Chondroitin sulfate is an amino sugar polymer, made up of glucuronic acid and galactosamine, that is in the class of large polymers known as glucosaminoglycans or mucopolysaccharides. These compounds act as the flexible connecting matrix between the protein filaments in cartilage and connective tissue (Liesegang 1990). Chondroitin is manufactured from natural sources, such as shark and bovine (usually tracheal) cartilage and may have a molecular weight that varies from 10 to 50 kD, depending on the product's source or preparation (Ross 2000).
There are differences in the absorption and bioavailability of chondroitin formulations due to differences in molecular mass, charge density, and cluster of disulfated disaccharides of the parental molecules (Volpi 2003). Low-molecular-weight chondroitin appears to be absorbed orally in both animals and humans (Adebowale et al 2002, Du et al 2004) and displays accumulation after multiple dosing (Adebowale et al 2002).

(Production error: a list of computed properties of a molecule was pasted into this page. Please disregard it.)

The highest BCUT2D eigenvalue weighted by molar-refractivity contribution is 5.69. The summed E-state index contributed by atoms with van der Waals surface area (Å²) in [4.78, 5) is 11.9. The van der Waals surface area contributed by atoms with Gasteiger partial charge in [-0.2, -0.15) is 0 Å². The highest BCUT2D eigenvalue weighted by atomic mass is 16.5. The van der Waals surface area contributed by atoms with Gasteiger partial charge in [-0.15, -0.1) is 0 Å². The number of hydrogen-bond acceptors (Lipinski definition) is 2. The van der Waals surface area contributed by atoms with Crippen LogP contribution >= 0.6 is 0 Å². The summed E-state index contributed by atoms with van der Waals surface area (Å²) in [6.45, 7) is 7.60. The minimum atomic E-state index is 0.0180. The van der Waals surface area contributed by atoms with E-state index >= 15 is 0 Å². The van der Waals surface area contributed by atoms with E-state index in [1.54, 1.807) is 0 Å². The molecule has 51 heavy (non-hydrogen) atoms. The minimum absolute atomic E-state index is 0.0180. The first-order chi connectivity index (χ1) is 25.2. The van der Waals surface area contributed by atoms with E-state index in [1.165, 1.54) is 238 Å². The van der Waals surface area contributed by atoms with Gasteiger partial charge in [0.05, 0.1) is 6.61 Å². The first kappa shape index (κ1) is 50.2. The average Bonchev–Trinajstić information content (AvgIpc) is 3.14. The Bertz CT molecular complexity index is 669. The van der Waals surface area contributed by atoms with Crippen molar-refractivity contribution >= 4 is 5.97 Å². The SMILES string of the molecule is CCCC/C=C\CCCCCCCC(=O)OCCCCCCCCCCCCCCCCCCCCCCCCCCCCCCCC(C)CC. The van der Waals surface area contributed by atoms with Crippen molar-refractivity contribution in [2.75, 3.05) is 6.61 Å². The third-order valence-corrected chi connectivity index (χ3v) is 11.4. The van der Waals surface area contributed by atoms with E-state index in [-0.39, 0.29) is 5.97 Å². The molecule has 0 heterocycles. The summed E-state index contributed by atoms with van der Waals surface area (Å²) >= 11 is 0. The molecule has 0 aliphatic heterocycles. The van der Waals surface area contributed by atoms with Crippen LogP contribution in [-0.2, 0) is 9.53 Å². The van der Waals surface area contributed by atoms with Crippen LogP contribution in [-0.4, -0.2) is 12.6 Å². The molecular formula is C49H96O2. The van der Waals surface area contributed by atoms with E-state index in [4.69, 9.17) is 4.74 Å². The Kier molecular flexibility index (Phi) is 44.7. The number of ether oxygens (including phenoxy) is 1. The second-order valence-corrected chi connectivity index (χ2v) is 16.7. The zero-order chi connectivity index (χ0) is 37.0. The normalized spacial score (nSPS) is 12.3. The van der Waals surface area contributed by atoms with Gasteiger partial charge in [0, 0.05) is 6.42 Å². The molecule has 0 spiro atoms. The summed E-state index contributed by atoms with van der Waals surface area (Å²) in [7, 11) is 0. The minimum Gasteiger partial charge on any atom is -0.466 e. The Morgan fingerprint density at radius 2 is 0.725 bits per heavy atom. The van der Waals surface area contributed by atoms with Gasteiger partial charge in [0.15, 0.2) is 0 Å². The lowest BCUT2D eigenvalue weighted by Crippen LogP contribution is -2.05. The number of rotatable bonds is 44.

Chondroitin is concentrated in the intestine, liver, kidneys, synovial fluid and cartilage (Conte et al 1995) and the elimination half-life is about 5-6 hours, with 40-50% being excreted in the urine (Conte et al 1991, Ronca & Conte 1993). Oral chondroitin is absorbed as several metabolites, and as the active moiety has not yet been identified it is difficult to establish bioequivalence between different products (Volpi 2003).
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